In general I believe the related content changes will be so wide ranging that we should open a Archwiki:Requests/Drop of i686 support (or a top-level link like Archwiki:Drop of i686 support - easier to crosslink) to link to from here. Better to keep overview.
--Indigo (talk) 09:32, 27 January 2017 (UTC)Reply

I think it's good to keep Migrating between architectures around, it's also linked at least from the FAQ.

Kynikos (talk) 08:57, 26 January 2017 (UTC)Reply

About Makepkg#Build 32-bit packages on a 64-bit system and Install bundled 32-bit system in 64-bit system I'm not sure, perhaps they may be useful for somebody during the transition?

Kynikos (talk) 08:57, 26 January 2017 (UTC)Reply

schroot redirects to Install bundled 32-bit system in 64-bit system. I think we should continue to have a page showing an example of setting up an schroot. It's sometimes useful to run Fedora, Ubuntu, etc in schroot. I suppose the article should be altered (and re-titled) to use something other than 32-bit Arch as the example. Bobpaul (talk) 17:46, 17 July 2017 (UTC)Reply
Looks like Install bundled 32-bit system in 64-bit system has been archived, but there are still some incoming links. There is also Building 32-bit packages on a 64-bit system but I don't know how outdated that is. Lonaowna (talk) 14:34, 14 December 2017 (UTC)Reply
In the end, with no official repository of i686 dependencies to build against, there is no longer any method of building natively 32bit packages in Archlinux (the only way to do so would be to create a build chroot using Archlinux32's repository). There's probably very little use for this anyway and as such, I've archived the relevant pages. quequotion (talk) 14:53, 5 June 2019 (UTC)Reply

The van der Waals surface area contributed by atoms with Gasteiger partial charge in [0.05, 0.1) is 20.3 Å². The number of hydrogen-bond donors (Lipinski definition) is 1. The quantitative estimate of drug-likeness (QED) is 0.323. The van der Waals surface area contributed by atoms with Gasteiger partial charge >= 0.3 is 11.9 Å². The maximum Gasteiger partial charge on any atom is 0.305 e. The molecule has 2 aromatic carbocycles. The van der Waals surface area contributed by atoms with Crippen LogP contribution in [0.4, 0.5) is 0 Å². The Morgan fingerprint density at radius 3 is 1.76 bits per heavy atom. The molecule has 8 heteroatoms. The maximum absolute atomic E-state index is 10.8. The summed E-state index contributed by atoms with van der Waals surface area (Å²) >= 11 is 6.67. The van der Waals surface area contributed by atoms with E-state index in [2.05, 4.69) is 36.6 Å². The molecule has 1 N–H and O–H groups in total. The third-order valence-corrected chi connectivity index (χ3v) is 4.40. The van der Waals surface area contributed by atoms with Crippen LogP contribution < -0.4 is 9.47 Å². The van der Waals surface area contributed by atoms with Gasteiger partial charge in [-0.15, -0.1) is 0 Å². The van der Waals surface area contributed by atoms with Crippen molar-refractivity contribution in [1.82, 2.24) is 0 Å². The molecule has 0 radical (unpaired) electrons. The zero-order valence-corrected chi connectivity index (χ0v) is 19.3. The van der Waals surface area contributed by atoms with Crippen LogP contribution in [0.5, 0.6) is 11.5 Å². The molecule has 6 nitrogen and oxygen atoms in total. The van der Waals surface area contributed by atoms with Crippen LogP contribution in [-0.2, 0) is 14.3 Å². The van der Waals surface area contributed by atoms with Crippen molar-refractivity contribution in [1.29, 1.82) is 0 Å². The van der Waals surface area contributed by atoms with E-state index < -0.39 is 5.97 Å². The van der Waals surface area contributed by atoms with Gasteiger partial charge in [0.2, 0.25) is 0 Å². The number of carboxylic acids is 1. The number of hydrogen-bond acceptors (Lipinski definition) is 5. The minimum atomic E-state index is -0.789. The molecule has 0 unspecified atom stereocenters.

For some x86_64 capable hardware there are 32-bit UEFI restrictions. Example section: Unified Extensible Firmware Interface#UEFI Firmware bitness. It needs to be checked whether i386.efi bootloader files will continue to be built after i686 is dropped (FS#52772). Depending on result, it may be useful to rebase Category:Boot loaders content to x86_64 early on?

--Indigo (talk) 08:45, 30 January 2017 (UTC)Reply

Turns out my prior research was bad, 32-bit efi files are not packaged anyhow. Hence, users requiring those need to generate them, see FS#52772 for details. Still it is useful to weave this info in when references to i686 are eliminated in Category:Boot loaders articles. --Indigo (talk) 09:24, 2 February 2017 (UTC)Reply
I've done a little cleanup about this right now but there is probably some left. --Erus Iluvatar (talk) 19:12, 30 January 2022 (UTC)Reply